Turkey: reality is better than perception
In spite of what appears to be a turbulent few years for republic, the nation’s fundamentals are relatively strong when viewed objectively.
Beleaguered by continuous geopolitical tensions, Turkey had to endure domestic and external shocks for numerous years. Nevertheless in spite of these blows, the country has done relatively well since 2000.
Following a strong performance in 2015, growth has unfortunately waned. The Turkey Regular Economic Note (TREN) recently issued by the World Bank revised its growth forecast for 2016 to 2.1 per cent, as recovery in Q4 was weaker than envisaged earlier. In 2017, growth in Turkey is expected to recover to 2.7 per cent in 2017 thanks to improving net exports. The country’s economy shrank in Q3 amid temporary political turmoil and falling tourism revenues. Seasonally adjusted GDP plunged by 2.7 per cent q-o-q in Q3, recording the largest drop since March 2009, because the failed coup attempt and its aftermath depressed business and consumer confidence and tourism revenues declined.
“We expect growth in 2017 to be driven more by public spending and net exports and less by private consumption and investment. Strengthening growth in the EU will help increase exports, while subdued private demand will constrain import growth,” said Johannes Zutt, World Bank Country Director for Turkey.
Deficit and inflation
The IMF, in its Article IV Consultation with Turkey found that growth in the country remains consumption-driven. Investment is weak amid heightened uncertainty and a sharp deceleration of credit growth. Inflation has moderated but is still well above target. The current account deficit remains sizeable, as the decline in tourism offsets savings from low energy prices.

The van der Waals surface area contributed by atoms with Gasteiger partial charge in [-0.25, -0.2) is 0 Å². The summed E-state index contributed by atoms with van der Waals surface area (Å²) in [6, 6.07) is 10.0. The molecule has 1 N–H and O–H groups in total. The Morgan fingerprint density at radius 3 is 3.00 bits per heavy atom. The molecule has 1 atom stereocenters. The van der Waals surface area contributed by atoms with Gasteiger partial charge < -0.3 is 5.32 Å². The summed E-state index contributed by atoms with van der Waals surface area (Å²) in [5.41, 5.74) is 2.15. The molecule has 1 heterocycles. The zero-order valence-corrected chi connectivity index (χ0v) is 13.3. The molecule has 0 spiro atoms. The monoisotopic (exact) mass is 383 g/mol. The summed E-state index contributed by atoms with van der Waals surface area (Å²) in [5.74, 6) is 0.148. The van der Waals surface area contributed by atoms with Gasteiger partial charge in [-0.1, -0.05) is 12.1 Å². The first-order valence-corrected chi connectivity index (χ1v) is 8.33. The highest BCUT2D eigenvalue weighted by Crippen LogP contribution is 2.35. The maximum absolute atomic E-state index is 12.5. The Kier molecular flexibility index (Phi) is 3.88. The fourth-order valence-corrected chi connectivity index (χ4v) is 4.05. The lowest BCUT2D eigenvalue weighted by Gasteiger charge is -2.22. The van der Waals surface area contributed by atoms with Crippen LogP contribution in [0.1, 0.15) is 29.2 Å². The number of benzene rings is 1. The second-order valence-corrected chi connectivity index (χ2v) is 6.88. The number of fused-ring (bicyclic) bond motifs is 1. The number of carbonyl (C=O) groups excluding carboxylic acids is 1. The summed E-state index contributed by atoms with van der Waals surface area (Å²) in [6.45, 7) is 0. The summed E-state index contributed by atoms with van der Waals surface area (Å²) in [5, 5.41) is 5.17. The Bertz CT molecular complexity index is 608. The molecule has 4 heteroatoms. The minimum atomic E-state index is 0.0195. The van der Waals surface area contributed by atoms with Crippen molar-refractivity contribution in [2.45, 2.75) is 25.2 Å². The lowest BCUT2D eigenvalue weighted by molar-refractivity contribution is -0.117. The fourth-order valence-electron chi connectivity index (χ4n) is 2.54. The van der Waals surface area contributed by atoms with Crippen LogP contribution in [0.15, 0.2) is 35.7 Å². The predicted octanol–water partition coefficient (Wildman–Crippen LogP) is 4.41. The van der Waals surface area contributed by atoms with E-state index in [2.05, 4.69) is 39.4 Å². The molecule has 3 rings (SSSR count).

Speaking at the International Media Forum in Antalya, Turkey, in May, Mehmet ┼×im┼ček, Deputy Prime Minister of Turkey stated that the most pressing problems facing the Turkish economy is the current deficit and inflation. “We would have been able to keep the deficit under control if it weren’t for the problems we faced in tourism last year. But I can say that the deficit will be on the decline. And in the past two years Turkey has gone through a real shock. This translated into inflation. We are working towards bringing inflation down to single digit level,” he said. Thus far 7.3 million new jobs were created after the global financial crisis and he explained that the government is finding it difficult to keep the unemployment level below 10 per cent.
┼×im┼ček pointed out that the country’s fiscal deficit is 1.6 per cent of its GDP with an expectation that this year’s deficit would be higher.
Turkey’s national income had nearly doubled in the last 14 years, according to ┼×im┼ček. He affirmed that the Turkish economy was developing. ┼×im┼ček, stating that the financial markets had returned to normal after the referendum, said that this was normal as the markets were expecting the referendum result to be ‘Yes’. “Net exports, is a field which we should be focusing on. We have increased the support given to export so as to achieve economic growth based on export. We even issued special passports for exporters,” he explained.